Published: Jan 1994
| ||Format||Pages||Price|| |
|PDF Version (128K)||7||$25||  ADD TO CART|
|Complete Source PDF (4.7M)||7||$77||  ADD TO CART|
In Europe, the harmonization of fire testing of upholstered furniture burning behavior is expected to be based on modern test technology. One approach is to define a design fire scenario of special importance and seek test methods that can predict fire conditions. Such a scenario is a room where a piece of upholstered furniture is on fire. That scenario is defined in the draft furniture directive by the Commission of the European Communities (CEC). The draft directive says that the atmosphere in such a room must remain for a reasonable period of time after ignition such that it does not endanger the lives or physical well being of exposed persons. This will be achieved by controlling the rates of heat release, smoke, and toxic gas production. The only test methods that measure these parameters are, for example, oxygen consumption calorimeters, the cone calorimeter, and the furniture calorimeter. The furniture calorimeter is a test method for full-sized items. The test output is useful for predicting the design scenario fire conditions. However, because it is large scale it becomes too expensive for routine testing of large quantities of furniture. A small-scale test is required that can model the large-scale furniture calorimeter output. The candidate test is the cone calorimeter.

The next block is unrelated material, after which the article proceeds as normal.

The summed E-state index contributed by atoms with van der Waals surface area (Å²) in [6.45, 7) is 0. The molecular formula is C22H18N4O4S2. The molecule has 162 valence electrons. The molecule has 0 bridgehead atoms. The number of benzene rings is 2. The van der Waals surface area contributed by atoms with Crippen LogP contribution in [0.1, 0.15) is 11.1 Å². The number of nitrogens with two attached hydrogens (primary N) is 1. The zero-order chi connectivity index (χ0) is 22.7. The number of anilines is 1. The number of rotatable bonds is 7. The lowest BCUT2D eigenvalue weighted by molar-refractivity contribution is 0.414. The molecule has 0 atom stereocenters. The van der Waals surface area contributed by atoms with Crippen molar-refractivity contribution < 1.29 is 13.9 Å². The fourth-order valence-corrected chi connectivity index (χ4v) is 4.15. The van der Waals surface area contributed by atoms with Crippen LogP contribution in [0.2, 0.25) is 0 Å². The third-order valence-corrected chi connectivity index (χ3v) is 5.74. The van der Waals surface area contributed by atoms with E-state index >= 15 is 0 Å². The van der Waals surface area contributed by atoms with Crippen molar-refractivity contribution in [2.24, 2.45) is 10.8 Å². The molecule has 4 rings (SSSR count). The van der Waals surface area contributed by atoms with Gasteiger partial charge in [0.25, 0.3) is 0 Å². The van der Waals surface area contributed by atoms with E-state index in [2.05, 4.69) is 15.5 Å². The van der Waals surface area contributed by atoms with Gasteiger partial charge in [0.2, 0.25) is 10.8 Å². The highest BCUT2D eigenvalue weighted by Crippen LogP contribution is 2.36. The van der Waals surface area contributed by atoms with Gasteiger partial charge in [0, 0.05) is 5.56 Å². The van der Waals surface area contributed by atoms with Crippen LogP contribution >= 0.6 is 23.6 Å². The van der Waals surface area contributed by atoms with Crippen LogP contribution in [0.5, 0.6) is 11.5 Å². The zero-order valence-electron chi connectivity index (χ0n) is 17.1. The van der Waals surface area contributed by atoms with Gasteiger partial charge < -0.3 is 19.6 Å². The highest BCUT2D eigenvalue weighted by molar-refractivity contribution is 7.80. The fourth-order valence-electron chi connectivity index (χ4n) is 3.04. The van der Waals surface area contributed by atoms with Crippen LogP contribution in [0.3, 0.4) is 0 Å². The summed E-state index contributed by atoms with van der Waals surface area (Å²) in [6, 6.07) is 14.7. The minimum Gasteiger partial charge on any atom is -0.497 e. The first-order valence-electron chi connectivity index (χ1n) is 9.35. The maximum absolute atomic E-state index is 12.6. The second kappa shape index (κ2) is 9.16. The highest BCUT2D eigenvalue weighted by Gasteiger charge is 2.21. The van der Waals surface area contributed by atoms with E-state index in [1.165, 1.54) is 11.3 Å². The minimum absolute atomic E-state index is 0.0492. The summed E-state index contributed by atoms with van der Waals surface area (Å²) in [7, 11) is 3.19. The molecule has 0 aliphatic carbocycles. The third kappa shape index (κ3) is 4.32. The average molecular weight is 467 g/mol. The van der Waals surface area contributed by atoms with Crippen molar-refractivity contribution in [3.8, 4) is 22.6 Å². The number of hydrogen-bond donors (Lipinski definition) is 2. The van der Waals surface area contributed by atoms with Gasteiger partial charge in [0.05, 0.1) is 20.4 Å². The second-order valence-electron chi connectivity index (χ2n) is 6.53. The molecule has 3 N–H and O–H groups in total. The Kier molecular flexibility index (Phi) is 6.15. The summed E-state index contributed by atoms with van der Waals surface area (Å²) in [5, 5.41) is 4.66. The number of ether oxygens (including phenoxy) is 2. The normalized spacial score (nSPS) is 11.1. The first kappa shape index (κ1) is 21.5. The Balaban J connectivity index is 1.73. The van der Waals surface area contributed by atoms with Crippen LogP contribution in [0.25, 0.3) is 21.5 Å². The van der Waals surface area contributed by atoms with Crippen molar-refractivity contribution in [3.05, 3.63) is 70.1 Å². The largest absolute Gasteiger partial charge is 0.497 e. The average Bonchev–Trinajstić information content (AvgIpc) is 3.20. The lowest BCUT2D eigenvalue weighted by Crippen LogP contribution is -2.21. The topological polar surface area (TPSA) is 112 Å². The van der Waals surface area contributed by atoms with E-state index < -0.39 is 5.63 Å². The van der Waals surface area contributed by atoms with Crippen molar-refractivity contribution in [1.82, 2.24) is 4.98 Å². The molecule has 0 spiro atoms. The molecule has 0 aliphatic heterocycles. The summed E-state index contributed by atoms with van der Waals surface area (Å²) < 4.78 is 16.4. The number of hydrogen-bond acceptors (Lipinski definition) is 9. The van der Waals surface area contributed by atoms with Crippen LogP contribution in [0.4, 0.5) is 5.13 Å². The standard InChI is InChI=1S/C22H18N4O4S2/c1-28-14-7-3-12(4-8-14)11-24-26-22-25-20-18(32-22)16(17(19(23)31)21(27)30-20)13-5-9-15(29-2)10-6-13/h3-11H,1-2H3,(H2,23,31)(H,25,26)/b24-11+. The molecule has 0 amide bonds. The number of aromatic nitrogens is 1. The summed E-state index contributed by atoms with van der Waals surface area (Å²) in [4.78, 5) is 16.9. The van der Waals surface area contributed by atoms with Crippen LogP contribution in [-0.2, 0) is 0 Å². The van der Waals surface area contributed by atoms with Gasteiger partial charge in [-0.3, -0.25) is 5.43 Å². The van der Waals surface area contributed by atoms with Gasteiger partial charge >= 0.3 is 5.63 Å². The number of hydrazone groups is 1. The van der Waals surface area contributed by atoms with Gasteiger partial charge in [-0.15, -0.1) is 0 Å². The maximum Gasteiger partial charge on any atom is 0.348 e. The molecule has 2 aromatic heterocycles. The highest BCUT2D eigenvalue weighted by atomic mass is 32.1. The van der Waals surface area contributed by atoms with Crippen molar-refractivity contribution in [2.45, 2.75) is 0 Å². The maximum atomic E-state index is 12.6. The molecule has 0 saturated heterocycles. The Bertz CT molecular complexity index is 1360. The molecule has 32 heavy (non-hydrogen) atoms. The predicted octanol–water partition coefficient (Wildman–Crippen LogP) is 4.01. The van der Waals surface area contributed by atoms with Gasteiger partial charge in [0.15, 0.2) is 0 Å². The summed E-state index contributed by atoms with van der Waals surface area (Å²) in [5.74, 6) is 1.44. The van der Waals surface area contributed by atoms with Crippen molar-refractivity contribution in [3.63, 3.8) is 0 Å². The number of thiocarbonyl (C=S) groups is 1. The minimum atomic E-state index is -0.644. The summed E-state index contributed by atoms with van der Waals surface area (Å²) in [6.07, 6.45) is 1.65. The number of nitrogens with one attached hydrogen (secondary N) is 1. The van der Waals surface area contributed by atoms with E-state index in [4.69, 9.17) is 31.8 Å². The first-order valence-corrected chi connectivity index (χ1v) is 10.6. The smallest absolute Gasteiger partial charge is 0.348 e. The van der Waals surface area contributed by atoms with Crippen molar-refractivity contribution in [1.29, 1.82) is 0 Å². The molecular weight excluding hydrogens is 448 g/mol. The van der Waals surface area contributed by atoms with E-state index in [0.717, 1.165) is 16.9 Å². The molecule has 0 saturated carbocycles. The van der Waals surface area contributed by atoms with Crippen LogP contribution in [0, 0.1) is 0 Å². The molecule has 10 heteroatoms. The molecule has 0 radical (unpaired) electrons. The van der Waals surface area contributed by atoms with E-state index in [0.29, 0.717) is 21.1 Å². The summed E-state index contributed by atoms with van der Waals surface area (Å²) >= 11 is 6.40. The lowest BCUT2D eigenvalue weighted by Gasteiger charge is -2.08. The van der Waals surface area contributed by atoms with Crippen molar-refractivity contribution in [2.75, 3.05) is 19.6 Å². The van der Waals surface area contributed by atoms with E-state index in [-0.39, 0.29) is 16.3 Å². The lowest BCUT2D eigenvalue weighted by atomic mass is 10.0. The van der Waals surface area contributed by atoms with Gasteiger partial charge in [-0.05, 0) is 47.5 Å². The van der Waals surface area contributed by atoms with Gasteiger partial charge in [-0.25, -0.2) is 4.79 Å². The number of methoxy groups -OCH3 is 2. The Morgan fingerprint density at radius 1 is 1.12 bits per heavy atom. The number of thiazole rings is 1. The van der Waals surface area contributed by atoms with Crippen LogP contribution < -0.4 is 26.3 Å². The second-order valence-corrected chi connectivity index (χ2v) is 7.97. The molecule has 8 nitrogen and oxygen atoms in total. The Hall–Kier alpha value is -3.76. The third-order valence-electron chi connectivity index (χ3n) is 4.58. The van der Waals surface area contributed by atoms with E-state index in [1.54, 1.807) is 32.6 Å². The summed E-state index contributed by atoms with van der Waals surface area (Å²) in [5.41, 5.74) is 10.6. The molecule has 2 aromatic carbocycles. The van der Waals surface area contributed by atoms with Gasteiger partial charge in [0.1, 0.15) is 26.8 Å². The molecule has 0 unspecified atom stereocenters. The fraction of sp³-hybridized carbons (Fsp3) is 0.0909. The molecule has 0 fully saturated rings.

fire testing, furniture calorimeter, cone calorimeter, room/corner test, large scale fire testing, rate of heat release, classification criteria, fire modeling
Head of section, SP, Swedish National Testing and Research Institute, Boras
Paper ID: STP12951S